I'm trying to learn how to use Flow but I'm stuck here.

I have a redux reducer that accepts different types of actions. The action payload is different for each action, for example:

const CreateNewTaskAction = (n: number) => {
    return {type: "CREATE", payload: n};

const AnotherAction = (r: TaskHandlerType) => {
    return {type: "WHATEVER", payload: r}

The types for action payload are like this:

type TaskHandlerType = {
    childId: number,
    parentId: number,

export type ActionType = {                                                       
    type: string,                                                                
    payload?: string | number | TaskHandlerType,

And this is part of my reducer:

const MyReducer = (state: StateType, action: ActionType) = {
    switch(action.type) {
        case "WHATEVER":
            var newChildrenArray = oldChildrenArray.filter((el) => {   
                return el != action.payload.childId;                   


And this is the error that Flow spits:

Cannot get action.payload.childId because:
 • property childId is missing in String [1].
 • property childId is missing in undefined [2].
 • property childId is missing in Number [3].

              57│             var oldChildrenArray = state[parentId].childrenIds
              58│             var elementIndex = oldChildrenArray.indexOf(action.payload)
              59│             var newChildrenArray = oldChildrenArray.filter((el) => {
              60│                 return el != action.payload.childId;
              61│             })
              62│             var newParentState = {
              63│                 ...state[parentId],

 [1][2][3] 17│     payload?: string | number | TaskHandlerType ,

It is checking for the cases when the action payload is a string or a number and warns that those types doesnt have property childId, but thats why I use the switch statement, on that branch, action.payload will always have childId.

So how can I tell that to Flow?


EDIT: I just noticed that your reducer is switching on action.payload. Maybe it should be switching on action.type instead? OP commented that it was just a typo in the question.

Flow's having trouble deducing the type of payload since it cares primarily about the type of the action parameter (which indicates payload?: string | number | TaskHandlerType), rather than the specific shape of the value you're passing in.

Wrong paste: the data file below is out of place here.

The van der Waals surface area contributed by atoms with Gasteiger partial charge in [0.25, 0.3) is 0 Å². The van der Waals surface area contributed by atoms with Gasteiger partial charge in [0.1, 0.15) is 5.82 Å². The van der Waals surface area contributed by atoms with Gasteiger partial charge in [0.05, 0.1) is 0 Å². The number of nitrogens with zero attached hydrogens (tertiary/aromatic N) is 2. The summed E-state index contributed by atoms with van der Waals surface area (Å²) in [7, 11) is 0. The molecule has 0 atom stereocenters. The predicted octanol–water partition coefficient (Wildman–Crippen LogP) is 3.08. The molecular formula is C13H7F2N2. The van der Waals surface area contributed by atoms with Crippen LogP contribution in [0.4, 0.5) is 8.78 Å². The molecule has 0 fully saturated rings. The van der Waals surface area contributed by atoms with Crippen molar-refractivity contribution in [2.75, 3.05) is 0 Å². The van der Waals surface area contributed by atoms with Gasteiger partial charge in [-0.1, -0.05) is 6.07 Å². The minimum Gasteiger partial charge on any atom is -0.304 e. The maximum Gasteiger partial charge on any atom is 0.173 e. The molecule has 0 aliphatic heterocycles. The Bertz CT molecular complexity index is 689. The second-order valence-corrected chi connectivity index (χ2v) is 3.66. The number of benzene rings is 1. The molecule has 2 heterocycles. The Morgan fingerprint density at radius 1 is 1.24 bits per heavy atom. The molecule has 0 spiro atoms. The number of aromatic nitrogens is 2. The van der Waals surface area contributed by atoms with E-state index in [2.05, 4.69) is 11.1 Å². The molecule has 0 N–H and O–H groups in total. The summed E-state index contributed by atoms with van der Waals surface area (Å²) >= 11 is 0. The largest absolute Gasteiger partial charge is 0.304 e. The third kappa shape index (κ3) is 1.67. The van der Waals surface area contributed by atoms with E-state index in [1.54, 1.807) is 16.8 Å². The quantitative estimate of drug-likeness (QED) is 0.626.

The reason is: What would happen if you added another action with the same type but a different payload shape? This action might look like:

  type: 'WHATEVER',
  payload: "foo"

and Flow wants to make sure your reducer will be able to handle it, since this action is valid according to TaskHandlerType. You wouldn't do this, of course, since Redux action types have to be unique, but Flow doesn't know that.

Basically, there's an assumption – only one action can been defined with a particular type, and the shape of its payload will always be the same – which isn't visible to Flow. I don't think that Flow has any built-in capabilities to express this directly... but, fortunately, there's another way to solve the problem (albeit with more boilerplate).

You can use a union type (similar to payload's type in TaskHandlerType) to tell Flow the exact shape of each particular message. One way to do this is like so:

// Actions

type CreateNewTaskActionType = {| type: "CREATE", payload: number |};
const CreateNewTaskAction = (n: number): CreateNewTaskActionType => ({
    type: "CREATE",
    payload: n

type AnotherActionType = {| type: "WHATEVER", payload: TaskHandlerType |};
const AnotherAction = (r: TaskHandlerType): AnotherActionType => ({
    type: "WHATEVER",
    payload: r

// Types

type ActionType = CreateNewTaskActionType | AnotherActionType;

Now, Flow can know that a value with type: "WHATEVER" is guaranteed to have a payload type of TaskHandlerType.

Interactive demo

Hope this helps, and please comment if you have any further questions!

  • 1
    Ok it makes sense, thanks. The action.payload switch was a mistake copying it here, it is correct on the source code. – Enuff Jul 10 '18 at 16:24

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